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  • THE PERIODIC-ACID-SCHIFF STAIN FOR THE DEMONSTRATION OF FUNGI IN ANIMAL TISSUE1

    ALBERT M. KLIGMAN' AND HERBERT MESCONs

    Department of Dermatology and Syphilology, University of Pennsylvania Medical School, Philadelphia, Pennsylvania

    Received for publication July 1, 1950

    The routine histopathologic stains used for the demonstration of fungi in animal tissue are inadequate. The fungi are differentiated poorly and sometimes not at all. This is a limitation in the diagnosis of the mycotic granulomas in which the organisms may be rare. A definitive fungus stain, therefore, is needed, particularly by the pathologist and mycologist. During an attempt to stain the capsules of certain fungi, brilliant staining with the periodic-acid-Schiff-reagent technique (Hotchkiss-McManus stain) was observed. A survey of many differ- ent types of mycotic tissue revealed the general usefulness of this reaction in mycologic histopathology. The present communication presents the method and briefly reviews the pertinent literature. The chemistry of this and related reactions has been recently reviewed by

    DeLamater, Mescon, and Barger (1950). The various applications of the Schiff reagent have in common the requirement that the tissues must be hydrolyzed in such a manner as to release substances (usually aldehydes) that will recolorize and react with the Schiff reagent. The best known use of the Schiff reagent is in the Feulgen reaction, which is presujmably specific for aldehydes released from desoxyribonucleic acid by acid hydrolysis of the tissue. Under optimal conditions the nuclei only stain. The Bauer stain calls for prolonged hydrolysis of tissue in chromic acid (Lillie,

    1947a). Under these conditions glycogen stains intensely red with the Schiff reagent. The Bauer reaction is an empirical procedure (Hotchkiss, 1948). Potas- sium permanganate or other oxidizing agents can be substituted for the chromic acid in the hydrolyzing process. How this may affect the chemical specificity of the reaction is not yet clear. It is not possible to predict from the chemical structure which substances will recolorize with the Schiff reagent. The chemistry of the periodic-acid-Schiff technique is fairly well understood

    (Hotchkiss). The substances stained by this procedure belong to the general class of carbohydrates. These must contain the 1,2-glycol grouping in unsub- stituted form or the equivalent structure in which OH groups are replaced by amino or alkylamino groups. Jeanloz (1950), however, has stated that he be- lieves structure has no definite relation to a positive reaction. Periodic acid

    1 This work is a portion of a general program sponsored in part by a grant from the United States Army.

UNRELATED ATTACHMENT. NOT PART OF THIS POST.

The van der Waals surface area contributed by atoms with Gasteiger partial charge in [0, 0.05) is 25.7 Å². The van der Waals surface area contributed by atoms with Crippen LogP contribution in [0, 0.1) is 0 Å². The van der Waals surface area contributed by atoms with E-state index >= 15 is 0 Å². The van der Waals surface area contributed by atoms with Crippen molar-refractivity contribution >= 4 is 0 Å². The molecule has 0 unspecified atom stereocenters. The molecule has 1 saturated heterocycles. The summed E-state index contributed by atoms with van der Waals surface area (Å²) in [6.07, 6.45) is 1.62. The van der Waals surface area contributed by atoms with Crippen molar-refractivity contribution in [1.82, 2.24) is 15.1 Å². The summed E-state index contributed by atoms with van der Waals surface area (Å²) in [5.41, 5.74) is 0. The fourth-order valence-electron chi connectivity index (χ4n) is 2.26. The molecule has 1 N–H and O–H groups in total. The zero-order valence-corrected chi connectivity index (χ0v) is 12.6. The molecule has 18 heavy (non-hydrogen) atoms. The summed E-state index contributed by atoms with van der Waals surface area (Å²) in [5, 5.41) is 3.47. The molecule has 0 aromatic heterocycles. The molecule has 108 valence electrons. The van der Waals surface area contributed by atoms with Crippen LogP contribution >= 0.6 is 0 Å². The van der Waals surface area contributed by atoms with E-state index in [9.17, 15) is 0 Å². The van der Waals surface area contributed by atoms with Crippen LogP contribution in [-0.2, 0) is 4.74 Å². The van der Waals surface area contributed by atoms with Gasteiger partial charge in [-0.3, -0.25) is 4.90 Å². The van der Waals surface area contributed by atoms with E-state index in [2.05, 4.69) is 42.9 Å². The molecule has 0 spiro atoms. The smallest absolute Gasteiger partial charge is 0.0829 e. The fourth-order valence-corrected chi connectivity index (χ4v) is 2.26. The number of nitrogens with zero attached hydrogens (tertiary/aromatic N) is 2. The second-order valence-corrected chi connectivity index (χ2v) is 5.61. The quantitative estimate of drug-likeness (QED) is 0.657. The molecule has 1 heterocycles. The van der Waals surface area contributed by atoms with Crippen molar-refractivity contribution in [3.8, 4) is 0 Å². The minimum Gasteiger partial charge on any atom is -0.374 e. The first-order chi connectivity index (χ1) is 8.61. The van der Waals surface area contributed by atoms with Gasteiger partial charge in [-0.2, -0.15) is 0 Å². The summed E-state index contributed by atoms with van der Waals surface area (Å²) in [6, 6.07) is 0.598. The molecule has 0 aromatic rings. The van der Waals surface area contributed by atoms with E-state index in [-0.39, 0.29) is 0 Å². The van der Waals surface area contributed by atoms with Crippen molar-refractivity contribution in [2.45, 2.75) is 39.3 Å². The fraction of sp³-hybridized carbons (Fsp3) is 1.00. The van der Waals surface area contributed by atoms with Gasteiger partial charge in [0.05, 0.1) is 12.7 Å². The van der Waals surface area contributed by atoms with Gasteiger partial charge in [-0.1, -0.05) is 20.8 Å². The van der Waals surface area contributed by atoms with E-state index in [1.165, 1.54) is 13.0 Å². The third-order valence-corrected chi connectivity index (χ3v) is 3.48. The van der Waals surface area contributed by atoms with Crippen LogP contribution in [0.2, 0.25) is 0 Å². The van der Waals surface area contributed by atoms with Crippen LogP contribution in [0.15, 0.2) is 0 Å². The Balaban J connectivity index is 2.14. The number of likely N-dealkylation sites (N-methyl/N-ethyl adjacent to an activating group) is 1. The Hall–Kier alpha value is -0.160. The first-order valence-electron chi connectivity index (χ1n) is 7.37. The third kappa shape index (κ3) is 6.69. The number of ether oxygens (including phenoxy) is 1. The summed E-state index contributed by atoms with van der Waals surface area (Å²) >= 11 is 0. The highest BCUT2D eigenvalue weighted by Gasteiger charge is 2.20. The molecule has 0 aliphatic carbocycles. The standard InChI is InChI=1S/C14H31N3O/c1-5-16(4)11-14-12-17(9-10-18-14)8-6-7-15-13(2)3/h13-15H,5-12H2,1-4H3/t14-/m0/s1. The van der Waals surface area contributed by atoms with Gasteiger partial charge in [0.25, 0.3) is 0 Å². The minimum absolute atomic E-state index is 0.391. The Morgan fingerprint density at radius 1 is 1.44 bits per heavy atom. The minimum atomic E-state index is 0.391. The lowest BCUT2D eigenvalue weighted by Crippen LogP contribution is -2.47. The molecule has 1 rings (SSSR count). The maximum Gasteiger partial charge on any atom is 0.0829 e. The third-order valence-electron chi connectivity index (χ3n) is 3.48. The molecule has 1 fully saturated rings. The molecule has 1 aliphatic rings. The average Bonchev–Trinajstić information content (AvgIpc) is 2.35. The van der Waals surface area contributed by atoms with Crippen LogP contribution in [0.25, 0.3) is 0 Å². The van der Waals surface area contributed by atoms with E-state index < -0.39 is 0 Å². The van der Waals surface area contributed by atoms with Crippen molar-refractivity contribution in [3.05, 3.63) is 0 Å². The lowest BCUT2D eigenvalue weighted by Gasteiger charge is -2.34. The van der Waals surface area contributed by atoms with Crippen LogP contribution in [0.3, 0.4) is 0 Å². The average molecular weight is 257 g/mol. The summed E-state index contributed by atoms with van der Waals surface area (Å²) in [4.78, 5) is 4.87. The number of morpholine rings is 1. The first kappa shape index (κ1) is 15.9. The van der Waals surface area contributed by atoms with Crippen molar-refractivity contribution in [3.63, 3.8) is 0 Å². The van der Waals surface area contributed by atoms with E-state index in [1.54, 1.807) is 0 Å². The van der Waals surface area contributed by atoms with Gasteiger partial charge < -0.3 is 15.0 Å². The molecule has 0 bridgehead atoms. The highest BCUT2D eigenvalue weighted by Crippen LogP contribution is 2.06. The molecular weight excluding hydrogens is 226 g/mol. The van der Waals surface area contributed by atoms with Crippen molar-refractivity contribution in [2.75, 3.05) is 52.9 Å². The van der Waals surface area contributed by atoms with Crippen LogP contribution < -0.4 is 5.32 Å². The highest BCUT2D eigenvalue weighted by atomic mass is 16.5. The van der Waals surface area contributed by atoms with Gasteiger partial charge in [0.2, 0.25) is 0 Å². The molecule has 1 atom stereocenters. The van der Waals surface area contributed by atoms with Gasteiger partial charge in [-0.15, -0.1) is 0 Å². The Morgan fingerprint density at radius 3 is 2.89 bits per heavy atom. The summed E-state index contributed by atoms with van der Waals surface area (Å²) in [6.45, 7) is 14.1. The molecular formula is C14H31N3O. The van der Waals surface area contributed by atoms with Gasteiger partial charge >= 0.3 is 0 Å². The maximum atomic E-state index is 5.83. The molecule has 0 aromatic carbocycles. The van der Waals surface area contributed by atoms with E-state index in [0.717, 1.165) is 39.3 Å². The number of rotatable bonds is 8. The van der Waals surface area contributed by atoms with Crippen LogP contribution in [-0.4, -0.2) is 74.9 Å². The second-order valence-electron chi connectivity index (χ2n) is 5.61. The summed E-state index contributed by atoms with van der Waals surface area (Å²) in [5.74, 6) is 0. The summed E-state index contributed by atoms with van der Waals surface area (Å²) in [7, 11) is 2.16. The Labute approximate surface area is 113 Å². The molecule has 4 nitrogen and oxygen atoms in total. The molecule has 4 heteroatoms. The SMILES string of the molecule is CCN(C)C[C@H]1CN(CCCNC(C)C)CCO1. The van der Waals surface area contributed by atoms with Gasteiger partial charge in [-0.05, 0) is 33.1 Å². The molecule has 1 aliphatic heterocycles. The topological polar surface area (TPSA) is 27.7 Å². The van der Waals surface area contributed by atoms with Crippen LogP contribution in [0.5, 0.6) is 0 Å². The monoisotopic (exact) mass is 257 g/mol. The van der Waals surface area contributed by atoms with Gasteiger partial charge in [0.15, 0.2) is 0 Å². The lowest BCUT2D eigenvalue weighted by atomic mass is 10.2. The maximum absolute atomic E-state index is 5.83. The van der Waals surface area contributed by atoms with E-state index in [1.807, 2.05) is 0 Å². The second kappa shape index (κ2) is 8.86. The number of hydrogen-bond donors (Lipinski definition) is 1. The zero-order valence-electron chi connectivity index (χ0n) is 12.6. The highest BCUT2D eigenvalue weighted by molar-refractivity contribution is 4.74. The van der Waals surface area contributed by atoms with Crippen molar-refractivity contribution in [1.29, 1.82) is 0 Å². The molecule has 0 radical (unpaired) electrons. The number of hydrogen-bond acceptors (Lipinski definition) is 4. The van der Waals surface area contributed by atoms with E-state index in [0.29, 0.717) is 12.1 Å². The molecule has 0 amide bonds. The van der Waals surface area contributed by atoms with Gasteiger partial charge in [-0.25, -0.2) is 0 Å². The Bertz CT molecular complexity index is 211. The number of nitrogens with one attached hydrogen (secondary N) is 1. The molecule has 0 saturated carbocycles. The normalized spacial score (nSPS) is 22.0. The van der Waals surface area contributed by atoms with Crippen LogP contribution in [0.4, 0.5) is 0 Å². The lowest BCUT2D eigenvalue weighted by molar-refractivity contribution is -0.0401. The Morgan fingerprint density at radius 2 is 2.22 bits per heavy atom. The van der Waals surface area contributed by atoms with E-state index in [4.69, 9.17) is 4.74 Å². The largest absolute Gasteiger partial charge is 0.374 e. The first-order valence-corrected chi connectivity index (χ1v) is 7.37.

2 Senior Research Fellow, United States Public Health Service. 8 Damon Runyon Clinical Research Fellow. This work was done in part under a Damon

    Runyon Clinical Research Fellowship recommended by the Committee on Growth of the National Research Council and administered by the American Cancer Society, Inc.

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  • ALBERT M. KLIGMAN AND HERBERT MESCON

    attacks some carbohydrates containing this grouping with the conversion of 1,2 glycols to 1,2 aldehydes. Substances such as glycogen, hyaluronic acid, gastric mucin, chitin, and glycerol, were found by Hotchkiss to give strong reactions with the Schiff reagent following periodic acid hydrolysis. Cellulose, glucose, maltose, sucrose, etc., give weaker reactions, whereas cellobiose, a-D- glucopyranoside, etc., give no reaction. Hotchkiss mentions, incidentally, that fungi and plant tissue are strongly stained.

    Using acidified sodium periodate as a hydrolyzing agent, Lillie (1947a) re- corded that the capsule (cell wall?) of certain yeasts and molds stain purplish red. This investigator conducted extensive studies with the Bauer stain on various pathogenic fungi in tissue and concluded that this technique has defi- nite advantages over the Feulgen, Gram, and Gram-Weigert procedures (Lillie, 1947b). For purposes of diagnosis the organisms are stained various shades of red. DeLamater's studies on fungi with the aldehyde-mordanted basic fuchsin

    stain and the Feulgen reaction (routine and modified) have been directed pri- marily toward revealing intranuclear components (1948a,b, 1949). The purpose of the present study is to present a technique by which the presence or absence of fungi in granulomatous tissue can be decisively decided.

    METHODS